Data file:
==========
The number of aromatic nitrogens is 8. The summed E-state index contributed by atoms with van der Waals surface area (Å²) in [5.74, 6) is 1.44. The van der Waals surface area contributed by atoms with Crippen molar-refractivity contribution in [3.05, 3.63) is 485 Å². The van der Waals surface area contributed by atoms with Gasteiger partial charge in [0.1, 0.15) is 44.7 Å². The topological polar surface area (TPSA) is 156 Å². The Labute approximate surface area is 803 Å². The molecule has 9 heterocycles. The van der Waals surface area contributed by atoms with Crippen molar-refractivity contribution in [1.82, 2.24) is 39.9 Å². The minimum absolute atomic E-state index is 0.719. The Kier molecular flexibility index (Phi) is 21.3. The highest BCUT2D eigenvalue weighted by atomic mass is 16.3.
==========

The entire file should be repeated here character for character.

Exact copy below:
The number of aromatic nitrogens is 8. The summed E-state index contributed by atoms with van der Waals surface area (Å²) in [5.74, 6) is 1.44. The van der Waals surface area contributed by atoms with Crippen molar-refractivity contribution in [3.05, 3.63) is 485 Å². The van der Waals surface area contributed by atoms with Gasteiger partial charge in [0.1, 0.15) is 44.7 Å². The topological polar surface area (TPSA) is 156 Å². The Labute approximate surface area is 803 Å². The molecule has 9 heterocycles. The van der Waals surface area contributed by atoms with Crippen molar-refractivity contribution in [1.82, 2.24) is 39.9 Å². The minimum absolute atomic E-state index is 0.719. The Kier molecular flexibility index (Phi) is 21.3. The highest BCUT2D eigenvalue weighted by atomic mass is 16.3.